British Columbia

B.C. vows to curb raw log exports, wood waste with sweeping policy reforms

The province has vowed to keep raw logs in B.C. after unveiling a two-year plan to revitalize forestry along the coast.

Foresters have economic concerns following announcement at Truck Loggers Association conference

Raw log exports overseas have increased over the past 20 years while numerous processing mills have shut down across the province. (The Canadian Press/Jonathan Hayward)

The province has vowed to keep raw logs in B.C. after unveiling a two-year plan to revitalize forestry along the coast.

In a room filled with loggers, Premier John Horgan unveiled policy reforms aimed at incentivizing companies to process raw logs in B.C., with the goal of bucking a decades-long trend of local mill closures and increased log exports.

"We want to reduce the amount of logs going out, and increase the amount of jobs coming from our logs," said Horgan.

"We also need to send a signal to the investment community that if there are dollars that want to come into our forest industry that we have fibre to meet that demand."

Horgan did not specify what incentives there will be to keep the logs in B.C. He said those will be developed in the coming months after consultations with communities, industry and trade unions.

The province also promised to curb wood waste and make it easier for logging contractors to negotiate rates with the companies that hire them.

John Horgan received a standing ovation at the Truck Loggers Association convention when he promised to get rid of the Fair Market Rate Test — a regulation that settles rate disputes between logging contractors and the companies that hire them. The regulation has been criticized for driving rates down. (Jon Hernandez/CBC)

Raw log exports

Between 2013 and 2016, according to some reports, B.C. exported nearly 26 million cubic metres of wood worth an estimated $3 billion.

In B.C., logs are required by law to be manufactured domestically, but there are exceptions. Raw logs are subject to a "surplus test," where loggers must first advertise logs to the domestic market. If there are no fair offers, the logs can then be sold and shipped overseas.

In parts of the province where there are few or no processing plants, raw logs don't have to be offered to local industry.

Horgan says the province is looking to develop higher standards that will encourage more processing in B.C. Those will roll out over the next two years following consultations with First Nations and industry stakeholders.

He says it could mean increased fees for log exporters in certain regions, as early as the summer of 2019.

"We're not going to continue to send unprocessed material to be processed somewhere else, sometimes just a few miles from where we're having our lunch today," said Horgan.

Reports suggest B.C. exported 26 million cubic metres of raw logs between 2013 and 2016. (Chris Corday/CBC)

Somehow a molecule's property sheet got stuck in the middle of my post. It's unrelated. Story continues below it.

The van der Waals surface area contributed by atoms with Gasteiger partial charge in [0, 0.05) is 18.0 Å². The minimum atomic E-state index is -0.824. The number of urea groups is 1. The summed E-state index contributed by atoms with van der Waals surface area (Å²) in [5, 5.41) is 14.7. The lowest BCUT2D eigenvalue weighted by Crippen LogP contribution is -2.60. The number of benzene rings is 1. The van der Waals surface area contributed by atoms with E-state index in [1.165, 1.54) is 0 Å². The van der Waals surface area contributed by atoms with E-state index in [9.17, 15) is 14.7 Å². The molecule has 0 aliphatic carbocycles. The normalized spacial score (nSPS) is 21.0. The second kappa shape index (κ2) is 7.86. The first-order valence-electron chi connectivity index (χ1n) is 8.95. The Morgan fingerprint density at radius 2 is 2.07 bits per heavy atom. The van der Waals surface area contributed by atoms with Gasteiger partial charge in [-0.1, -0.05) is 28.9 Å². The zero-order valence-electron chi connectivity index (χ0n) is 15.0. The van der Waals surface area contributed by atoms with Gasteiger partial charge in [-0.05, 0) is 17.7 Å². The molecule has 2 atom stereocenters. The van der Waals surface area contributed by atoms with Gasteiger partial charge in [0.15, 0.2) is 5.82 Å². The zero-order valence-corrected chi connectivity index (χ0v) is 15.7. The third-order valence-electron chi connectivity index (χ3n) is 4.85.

Economic concerns

The announcement was made at the Annual Truck Loggers Association (TLA) Convention and Trade Show in Vancouver.

TLA executive director David Elstone said he was hopeful some of the changes the government is making will benefit the industry, but he says he's unsure of the economics when it comes to curbing log exports.

"There's no markets. There's no domestic processing facilities that are able to utilize that fibre." said Elstone, noting that log exports make it economically feasible to harvest second growth wood.

"There's businesses that are based on the current parameters," he added. "We need to know how it's going to work."

David Elstone, executive director of the Truck Loggers Association, says he is hopeful that the province's plans will revitalize B.C.'s forestry sector but has economic concerns when it comes to curbing the amount of raw logs exported overseas. (Jon Hernandez/CBC)

Curbing wood waste

The province also vowed to limit the amount of wood waste that gets left behind following big harvests. Each year, millions of tons of excess fibre are burned. According to the province, the waste makes up 16 per cent of the total harvest.

Critics argue the material could be sent to pulp and paper mills and even be used to create wood pellets.

The province plans to create fibre recovery zones in areas where hauling it from the forests into nearby pulp and paper mills is economical. Penalties will apply to companies that leave behind too much fibre.

"The regulations are no more leaving piles of waste that are not accessible to those that want to access that fibre," said Horgan.

The amount of leftover fibre in logging sites has increased over the years, leading the B.C. government to create fibre recovery zones and introduce penalties to loggers who leave behind significant amounts of waste. (Adam Olsen, MLA - Saanich North and the Islands/Facebook)

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